Insides these disciplines, you as an undergraduate can specialize in particular majors. For instance, within the business, you can choose between an accounting or finance major. In engineering, majors may be dedicated to mechanical engineering, electrical engineering, and aerospace engineering.
Even beyond disciplines, most colleges organize majors according to their broad fields. For example, universities often have a College of Arts and Sciences, which offers liberal arts majors in the humanities, social sciences, and natural sciences. Colleges and universities also operate schools devoted to business, education, and engineering.
Importance of a Major in College
Several reasons easily come to mind when you talk about the importance of a major in college. The importance of a major in college are listed below-
Majors are also called concentrations
- An academic major or concentration is a college or university student’s main field of specialization during his or her associates or undergraduate studies which would be in addition to and may incorporate portions of, a core curriculum. The core curriculum covers a range of subjects giving the student or learner a good basis of knowledge and exposure. This means that a major gets you to concentrate on when you graduate.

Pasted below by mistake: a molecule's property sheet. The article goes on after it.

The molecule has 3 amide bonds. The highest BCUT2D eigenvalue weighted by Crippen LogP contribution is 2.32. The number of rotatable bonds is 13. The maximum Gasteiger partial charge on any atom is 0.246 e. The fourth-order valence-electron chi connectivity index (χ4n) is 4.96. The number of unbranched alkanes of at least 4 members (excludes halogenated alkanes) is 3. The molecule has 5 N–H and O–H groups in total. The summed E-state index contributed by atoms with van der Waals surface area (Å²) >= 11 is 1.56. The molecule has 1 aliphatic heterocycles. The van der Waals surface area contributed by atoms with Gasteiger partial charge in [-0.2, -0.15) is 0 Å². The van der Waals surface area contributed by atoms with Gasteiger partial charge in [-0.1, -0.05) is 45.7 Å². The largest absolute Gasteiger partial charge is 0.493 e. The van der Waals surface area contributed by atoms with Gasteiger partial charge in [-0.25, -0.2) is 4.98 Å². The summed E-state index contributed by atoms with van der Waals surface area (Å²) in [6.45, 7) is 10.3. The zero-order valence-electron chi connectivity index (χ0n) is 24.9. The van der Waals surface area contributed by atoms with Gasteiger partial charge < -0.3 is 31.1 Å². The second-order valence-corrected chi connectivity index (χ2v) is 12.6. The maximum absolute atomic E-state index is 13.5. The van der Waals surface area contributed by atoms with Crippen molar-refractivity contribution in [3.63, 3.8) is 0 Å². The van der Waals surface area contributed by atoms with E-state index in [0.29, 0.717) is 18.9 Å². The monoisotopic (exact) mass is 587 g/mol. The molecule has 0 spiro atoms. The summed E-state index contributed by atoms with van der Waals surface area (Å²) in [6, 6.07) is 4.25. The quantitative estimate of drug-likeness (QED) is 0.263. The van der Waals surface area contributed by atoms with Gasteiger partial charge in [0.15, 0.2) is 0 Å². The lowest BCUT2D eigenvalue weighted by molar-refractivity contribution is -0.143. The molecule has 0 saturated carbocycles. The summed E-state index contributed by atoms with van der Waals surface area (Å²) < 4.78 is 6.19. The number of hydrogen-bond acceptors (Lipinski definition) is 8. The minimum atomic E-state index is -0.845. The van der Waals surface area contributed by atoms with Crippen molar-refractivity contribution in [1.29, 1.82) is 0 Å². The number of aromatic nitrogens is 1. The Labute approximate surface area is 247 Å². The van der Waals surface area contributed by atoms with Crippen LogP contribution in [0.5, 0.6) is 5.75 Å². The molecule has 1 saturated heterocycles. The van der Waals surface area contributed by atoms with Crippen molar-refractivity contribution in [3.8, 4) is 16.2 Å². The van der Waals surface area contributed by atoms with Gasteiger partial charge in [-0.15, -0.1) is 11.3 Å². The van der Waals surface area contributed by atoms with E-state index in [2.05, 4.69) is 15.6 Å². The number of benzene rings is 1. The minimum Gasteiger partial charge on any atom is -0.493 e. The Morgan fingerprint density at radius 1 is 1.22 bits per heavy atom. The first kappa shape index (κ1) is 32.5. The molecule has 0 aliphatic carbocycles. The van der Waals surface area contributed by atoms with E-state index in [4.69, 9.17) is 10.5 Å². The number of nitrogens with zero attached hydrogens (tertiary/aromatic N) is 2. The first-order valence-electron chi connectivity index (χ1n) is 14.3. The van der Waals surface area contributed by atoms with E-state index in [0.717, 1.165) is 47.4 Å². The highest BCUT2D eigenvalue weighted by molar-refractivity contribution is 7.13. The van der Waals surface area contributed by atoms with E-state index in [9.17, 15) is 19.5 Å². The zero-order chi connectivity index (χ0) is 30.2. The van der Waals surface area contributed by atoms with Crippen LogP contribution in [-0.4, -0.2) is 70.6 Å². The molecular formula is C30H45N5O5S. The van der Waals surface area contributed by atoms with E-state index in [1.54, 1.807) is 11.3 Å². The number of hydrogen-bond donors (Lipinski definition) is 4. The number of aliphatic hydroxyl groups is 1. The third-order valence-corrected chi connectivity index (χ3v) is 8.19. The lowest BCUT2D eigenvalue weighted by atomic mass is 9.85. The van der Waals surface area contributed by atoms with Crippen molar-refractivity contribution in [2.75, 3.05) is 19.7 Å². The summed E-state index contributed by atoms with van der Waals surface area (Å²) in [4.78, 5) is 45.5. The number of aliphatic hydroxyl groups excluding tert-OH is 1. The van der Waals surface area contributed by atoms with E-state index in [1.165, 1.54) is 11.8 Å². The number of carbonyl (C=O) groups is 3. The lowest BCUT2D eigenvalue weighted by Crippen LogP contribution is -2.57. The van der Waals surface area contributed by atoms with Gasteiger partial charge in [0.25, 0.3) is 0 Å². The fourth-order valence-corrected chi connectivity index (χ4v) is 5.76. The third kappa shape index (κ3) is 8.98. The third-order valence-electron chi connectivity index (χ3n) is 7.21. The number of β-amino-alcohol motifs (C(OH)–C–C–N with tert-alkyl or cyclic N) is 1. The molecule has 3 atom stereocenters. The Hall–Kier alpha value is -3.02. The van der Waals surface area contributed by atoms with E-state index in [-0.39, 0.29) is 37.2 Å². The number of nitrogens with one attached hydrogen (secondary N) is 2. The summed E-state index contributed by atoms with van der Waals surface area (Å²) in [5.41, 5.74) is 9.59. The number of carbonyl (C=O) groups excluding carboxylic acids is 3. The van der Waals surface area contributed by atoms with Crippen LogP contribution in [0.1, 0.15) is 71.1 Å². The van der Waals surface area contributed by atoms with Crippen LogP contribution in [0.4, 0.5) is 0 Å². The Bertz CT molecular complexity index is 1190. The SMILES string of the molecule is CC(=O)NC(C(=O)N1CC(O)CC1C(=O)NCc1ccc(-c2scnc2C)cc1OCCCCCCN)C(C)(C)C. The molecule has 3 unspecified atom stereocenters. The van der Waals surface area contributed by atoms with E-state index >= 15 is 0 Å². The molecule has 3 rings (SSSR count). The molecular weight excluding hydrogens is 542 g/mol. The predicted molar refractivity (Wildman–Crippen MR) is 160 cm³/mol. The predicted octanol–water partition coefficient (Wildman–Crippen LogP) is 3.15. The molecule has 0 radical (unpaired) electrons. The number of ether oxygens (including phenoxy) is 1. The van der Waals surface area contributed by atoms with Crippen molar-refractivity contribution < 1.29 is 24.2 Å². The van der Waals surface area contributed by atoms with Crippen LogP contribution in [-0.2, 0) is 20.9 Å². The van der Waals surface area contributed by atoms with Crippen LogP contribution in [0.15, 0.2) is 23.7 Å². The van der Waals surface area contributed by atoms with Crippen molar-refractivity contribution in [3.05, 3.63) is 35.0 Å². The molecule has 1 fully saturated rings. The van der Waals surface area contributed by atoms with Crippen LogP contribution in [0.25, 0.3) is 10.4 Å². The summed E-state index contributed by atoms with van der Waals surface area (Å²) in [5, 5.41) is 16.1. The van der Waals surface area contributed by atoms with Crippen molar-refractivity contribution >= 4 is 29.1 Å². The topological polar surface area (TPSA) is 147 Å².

- In a world of specialization, industries like transportation, communications, the internet, and health care can be divided and broken down into thousands of areas of specialization. An academic discipline, or field of study, is a branch of knowledge that is taught and researched at the college or university level. This ensures that there is someone for every field and branch of knowledge because once there is a major, there is always someone willing to study it.